View of soldiers graves near City Point General Hospital, circa 1865; historic cemetery ID shield; Lithograph of the Soldiers and Sailors Monument at Hampton National Cemetery
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Civil War Era National Cemeteries: Honoring Those Who Served

Hampton VAMC National Cemetery

Hampton, Virginia

Hampton VAMC National Cemetery
Hampton VAMC National Cemetery
Courtesy of the Department of Veterans Affairs,
National Cemetery Administration, History Program

Hampton Veterans Affairs Medical Center (VAMC) National Cemetery on the grounds of the Hampton VA Medical Center contains the remains of only 22 veterans. All but two of those buried in the cemetery died during an 1899 outbreak of Yellow Fever while quarantined at what was then known as the Southern Branch of the National Home for Disabled Volunteer Soldiers. The cemetery is the smallest national cemetery in the country, covering just 0.03 acres.

The Southern Branch at Hampton opened in 1870, providing housing and long-term medical care to the veterans of the Union Army.  With three branches already located in Togus, Maine; Milwaukee, Wisconsin; and Dayton, Ohio, the Board of Managers for the National Home chose Hampton for its newest branch based on its location near Fort Monroe, its temperate climate, and its proximity to the veterans, especially those of the U.S. Colored Troop regiments.  The site chosen once served as the Chesapeake Female College, but the college closed at the onset of the Civil War and the Union turned the facility into the Chesapeake Military Hospital.  Building 36, which now serves as the Engineering Services/Security Services Building, is the only remnant of the college remaining on the grounds.

In July 1899, an outbreak of Yellow Fever struck the National Home.  The report of the first case occurred on July 16, and the first deaths followed on July 27.  The threat of Yellow Fever was taken quite seriously at the time, especially in Hampton Roads, where a similar outbreak in 1855 killed more than 2,000, and sent residents fleeing inland to unaffected areas.  In order to contain the 1899 outbreak, the National Home was quarantined from the rest of the city.  In addition, the home relocated 1,500 of its veterans, nearly half of its population, to tents while fumigating the residence halls and disinfecting or burning bed linens.  Ultimately, the quarantine succeeded in keeping the outbreak from spreading to the surrounding towns, and the National Home reported less than four dozen cases total.

The bodies of those who died at the Home during the quarantine were not allowed to leave the premises.  Even though Hampton National Cemetery was just outside the National Home’s gates, a new cemetery was established on the grounds of the Home to bury the victims of the Yellow Fever outbreak.  Of the 22 men buried , 20 were casualties of the Yellow Fever outbreak. Dates of death range from July 30 to September 5, 1899.  Two civilians were buried in the cemetery in 1909 and 1912.  While the cemetery sometimes is referred to as the Spanish-American War Cemetery, the veterans buried here actually served during the Civil War, as indicated by the regimental designations on the headstones.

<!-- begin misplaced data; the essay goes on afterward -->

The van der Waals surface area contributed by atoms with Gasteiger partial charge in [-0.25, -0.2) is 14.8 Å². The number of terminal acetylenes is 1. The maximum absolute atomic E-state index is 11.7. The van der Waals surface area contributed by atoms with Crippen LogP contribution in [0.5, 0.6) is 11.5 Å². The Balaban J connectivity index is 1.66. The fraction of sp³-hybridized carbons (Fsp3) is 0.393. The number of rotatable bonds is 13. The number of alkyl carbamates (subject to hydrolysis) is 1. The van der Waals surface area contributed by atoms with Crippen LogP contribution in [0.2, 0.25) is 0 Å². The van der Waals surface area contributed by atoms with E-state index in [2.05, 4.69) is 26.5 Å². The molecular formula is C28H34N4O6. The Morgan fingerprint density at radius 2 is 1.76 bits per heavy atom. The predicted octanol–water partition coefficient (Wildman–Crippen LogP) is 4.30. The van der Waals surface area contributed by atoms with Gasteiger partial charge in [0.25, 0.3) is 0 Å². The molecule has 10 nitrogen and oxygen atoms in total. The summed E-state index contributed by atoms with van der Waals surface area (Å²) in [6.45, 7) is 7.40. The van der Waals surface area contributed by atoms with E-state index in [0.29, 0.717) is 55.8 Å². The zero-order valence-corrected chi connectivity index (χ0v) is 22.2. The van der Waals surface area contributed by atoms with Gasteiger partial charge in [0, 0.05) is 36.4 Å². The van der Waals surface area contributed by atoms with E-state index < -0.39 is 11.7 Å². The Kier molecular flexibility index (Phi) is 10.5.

The 1,300-square foot cemetery consists of three rows of graves surrounded by a hedgerow.  No fences, flagpoles, or entry gates surround the Hampton VAMC National Cemetery.  Instead, a small opening in the hedges that allows pedestrian access to the cemetery is flanked by two small sections of brick walls, each approximately three feet tall and three feet long.  The cemetery has no monuments, but contains two plaques at the entrance.  One identifies the cemetery, and the other features excerpts from Theodore O’Hara’s poem “Bivouac of the Dead.”
Plan your visit

Hampton Veterans Affairs Medical Center (VAMC) National Cemetery is located on the grounds of the Hampton VA Medical Center on Harris Ave., west of its intersection with Emancipation Dr. and Martin Luther King, Jr., Blvd., in Hampton, VA.  The cemetery is open for visitation daily from dawn to dusk.  The administrative office is located at the Hampton National Cemetery, and the office is open Monday to Friday from 8:00am to 4:30pm, and is closed on all Federal holidays except for Memorial Day and Veterans Day.  For more information, please contact the cemetery office at 757-723-7104, or see the Department of Veterans Affairs website.  While visiting, please be mindful that our national cemeteries are hallowed ground.  Be respectful to all of our nation’s fallen soldiers and their families.  Additional cemetery policies may be posted on site.

The Southern Branch of the National Home for Disabled Volunteer Soldiers, now the Hampton Veterans Affairs Medical Center, is part of the National Park Service and Department of Veterans Affairs’ National Home for Disabled Volunteer Soldiers Travel Itinerary

Hampton VMAC National Cemetery was photographed to the standards established by the National Park Service’s Historic American Landscapes Survey. Numerous buildings on the grounds of the former National Home have been photographed by the National Park Service’s Historic American Buildings Survey.

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